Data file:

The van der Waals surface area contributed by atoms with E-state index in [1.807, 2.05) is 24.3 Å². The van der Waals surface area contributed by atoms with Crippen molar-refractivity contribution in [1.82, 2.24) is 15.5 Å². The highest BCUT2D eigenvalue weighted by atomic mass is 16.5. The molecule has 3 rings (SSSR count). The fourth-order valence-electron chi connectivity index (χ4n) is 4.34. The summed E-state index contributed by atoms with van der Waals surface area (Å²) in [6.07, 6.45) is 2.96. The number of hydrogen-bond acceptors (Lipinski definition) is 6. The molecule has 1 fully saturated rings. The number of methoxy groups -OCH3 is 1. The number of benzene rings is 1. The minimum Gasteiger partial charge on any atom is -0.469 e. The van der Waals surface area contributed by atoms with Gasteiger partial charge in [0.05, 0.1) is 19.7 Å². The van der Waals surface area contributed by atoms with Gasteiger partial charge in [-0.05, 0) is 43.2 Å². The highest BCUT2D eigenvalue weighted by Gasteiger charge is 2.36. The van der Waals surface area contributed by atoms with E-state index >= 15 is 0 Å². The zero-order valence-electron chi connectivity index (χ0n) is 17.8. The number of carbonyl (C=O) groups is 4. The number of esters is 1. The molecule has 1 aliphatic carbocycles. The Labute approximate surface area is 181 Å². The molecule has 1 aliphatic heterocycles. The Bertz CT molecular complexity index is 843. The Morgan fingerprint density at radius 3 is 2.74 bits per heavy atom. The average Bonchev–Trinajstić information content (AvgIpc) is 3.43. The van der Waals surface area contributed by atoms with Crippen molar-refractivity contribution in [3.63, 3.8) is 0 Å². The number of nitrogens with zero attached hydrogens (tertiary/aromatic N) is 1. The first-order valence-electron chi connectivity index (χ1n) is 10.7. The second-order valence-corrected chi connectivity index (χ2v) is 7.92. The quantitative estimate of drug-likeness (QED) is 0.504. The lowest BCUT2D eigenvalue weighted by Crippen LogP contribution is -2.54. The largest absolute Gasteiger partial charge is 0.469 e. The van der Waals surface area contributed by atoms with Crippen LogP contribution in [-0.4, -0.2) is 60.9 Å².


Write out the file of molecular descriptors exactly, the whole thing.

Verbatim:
The van der Waals surface area contributed by atoms with E-state index in [1.807, 2.05) is 24.3 Å². The van der Waals surface area contributed by atoms with Crippen molar-refractivity contribution in [1.82, 2.24) is 15.5 Å². The highest BCUT2D eigenvalue weighted by atomic mass is 16.5. The molecule has 3 rings (SSSR count). The fourth-order valence-electron chi connectivity index (χ4n) is 4.34. The summed E-state index contributed by atoms with van der Waals surface area (Å²) in [6.07, 6.45) is 2.96. The number of hydrogen-bond acceptors (Lipinski definition) is 6. The molecule has 1 fully saturated rings. The number of methoxy groups -OCH3 is 1. The number of benzene rings is 1. The minimum Gasteiger partial charge on any atom is -0.469 e. The van der Waals surface area contributed by atoms with Gasteiger partial charge in [0.05, 0.1) is 19.7 Å². The van der Waals surface area contributed by atoms with Gasteiger partial charge in [-0.05, 0) is 43.2 Å². The highest BCUT2D eigenvalue weighted by Gasteiger charge is 2.36. The van der Waals surface area contributed by atoms with E-state index >= 15 is 0 Å². The zero-order valence-electron chi connectivity index (χ0n) is 17.8. The number of carbonyl (C=O) groups is 4. The number of esters is 1. The molecule has 1 aliphatic carbocycles. The Labute approximate surface area is 181 Å². The molecule has 1 aliphatic heterocycles. The Bertz CT molecular complexity index is 843. The Morgan fingerprint density at radius 3 is 2.74 bits per heavy atom. The average Bonchev–Trinajstić information content (AvgIpc) is 3.43. The van der Waals surface area contributed by atoms with Crippen molar-refractivity contribution in [3.63, 3.8) is 0 Å². The number of nitrogens with zero attached hydrogens (tertiary/aromatic N) is 1. The first-order valence-electron chi connectivity index (χ1n) is 10.7. The second-order valence-corrected chi connectivity index (χ2v) is 7.92. The quantitative estimate of drug-likeness (QED) is 0.504. The lowest BCUT2D eigenvalue weighted by Crippen LogP contribution is -2.54. The largest absolute Gasteiger partial charge is 0.469 e. The van der Waals surface area contributed by atoms with Crippen LogP contribution in [-0.4, -0.2) is 60.9 Å².